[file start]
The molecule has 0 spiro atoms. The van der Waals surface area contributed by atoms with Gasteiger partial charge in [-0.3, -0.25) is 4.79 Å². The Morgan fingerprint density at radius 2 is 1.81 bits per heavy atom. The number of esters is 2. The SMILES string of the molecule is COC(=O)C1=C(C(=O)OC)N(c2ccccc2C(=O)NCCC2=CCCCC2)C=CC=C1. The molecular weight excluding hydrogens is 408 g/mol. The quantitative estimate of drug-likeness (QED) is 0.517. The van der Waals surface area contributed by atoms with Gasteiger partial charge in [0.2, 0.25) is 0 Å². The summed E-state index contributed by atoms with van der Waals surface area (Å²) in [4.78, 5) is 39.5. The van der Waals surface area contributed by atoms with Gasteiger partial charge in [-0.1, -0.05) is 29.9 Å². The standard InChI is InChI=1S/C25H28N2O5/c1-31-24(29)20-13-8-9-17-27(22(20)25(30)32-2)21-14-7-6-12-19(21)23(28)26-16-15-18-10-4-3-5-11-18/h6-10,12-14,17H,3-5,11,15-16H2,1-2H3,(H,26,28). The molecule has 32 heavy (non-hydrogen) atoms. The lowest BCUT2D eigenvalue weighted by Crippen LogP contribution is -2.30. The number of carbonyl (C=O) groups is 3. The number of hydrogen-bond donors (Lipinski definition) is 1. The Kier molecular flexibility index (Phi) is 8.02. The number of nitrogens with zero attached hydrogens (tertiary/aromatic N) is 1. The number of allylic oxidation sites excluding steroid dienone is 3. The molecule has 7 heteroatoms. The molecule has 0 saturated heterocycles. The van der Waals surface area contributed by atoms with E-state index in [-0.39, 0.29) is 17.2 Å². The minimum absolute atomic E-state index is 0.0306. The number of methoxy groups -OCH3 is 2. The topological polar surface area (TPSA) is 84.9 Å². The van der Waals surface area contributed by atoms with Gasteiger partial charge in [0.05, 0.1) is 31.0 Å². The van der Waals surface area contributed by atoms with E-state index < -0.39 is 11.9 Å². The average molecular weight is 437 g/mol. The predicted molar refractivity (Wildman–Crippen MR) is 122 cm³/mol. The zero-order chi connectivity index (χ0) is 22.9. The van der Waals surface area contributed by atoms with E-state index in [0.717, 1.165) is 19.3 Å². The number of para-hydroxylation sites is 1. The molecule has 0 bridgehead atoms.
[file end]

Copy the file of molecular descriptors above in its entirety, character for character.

The molecule has 0 spiro atoms. The van der Waals surface area contributed by atoms with Gasteiger partial charge in [-0.3, -0.25) is 4.79 Å². The Morgan fingerprint density at radius 2 is 1.81 bits per heavy atom. The number of esters is 2. The SMILES string of the molecule is COC(=O)C1=C(C(=O)OC)N(c2ccccc2C(=O)NCCC2=CCCCC2)C=CC=C1. The molecular weight excluding hydrogens is 408 g/mol. The quantitative estimate of drug-likeness (QED) is 0.517. The van der Waals surface area contributed by atoms with Gasteiger partial charge in [0.2, 0.25) is 0 Å². The summed E-state index contributed by atoms with van der Waals surface area (Å²) in [4.78, 5) is 39.5. The van der Waals surface area contributed by atoms with Gasteiger partial charge in [-0.1, -0.05) is 29.9 Å². The standard InChI is InChI=1S/C25H28N2O5/c1-31-24(29)20-13-8-9-17-27(22(20)25(30)32-2)21-14-7-6-12-19(21)23(28)26-16-15-18-10-4-3-5-11-18/h6-10,12-14,17H,3-5,11,15-16H2,1-2H3,(H,26,28). The molecule has 32 heavy (non-hydrogen) atoms. The lowest BCUT2D eigenvalue weighted by Crippen LogP contribution is -2.30. The number of carbonyl (C=O) groups is 3. The number of hydrogen-bond donors (Lipinski definition) is 1. The Kier molecular flexibility index (Phi) is 8.02. The number of nitrogens with zero attached hydrogens (tertiary/aromatic N) is 1. The number of allylic oxidation sites excluding steroid dienone is 3. The molecule has 7 heteroatoms. The molecule has 0 saturated heterocycles. The van der Waals surface area contributed by atoms with E-state index in [-0.39, 0.29) is 17.2 Å². The minimum absolute atomic E-state index is 0.0306. The number of methoxy groups -OCH3 is 2. The topological polar surface area (TPSA) is 84.9 Å². The van der Waals surface area contributed by atoms with Gasteiger partial charge in [0.05, 0.1) is 31.0 Å². The van der Waals surface area contributed by atoms with E-state index < -0.39 is 11.9 Å². The average molecular weight is 437 g/mol. The predicted molar refractivity (Wildman–Crippen MR) is 122 cm³/mol. The zero-order chi connectivity index (χ0) is 22.9. The van der Waals surface area contributed by atoms with E-state index in [0.717, 1.165) is 19.3 Å². The number of para-hydroxylation sites is 1. The molecule has 0 bridgehead atoms.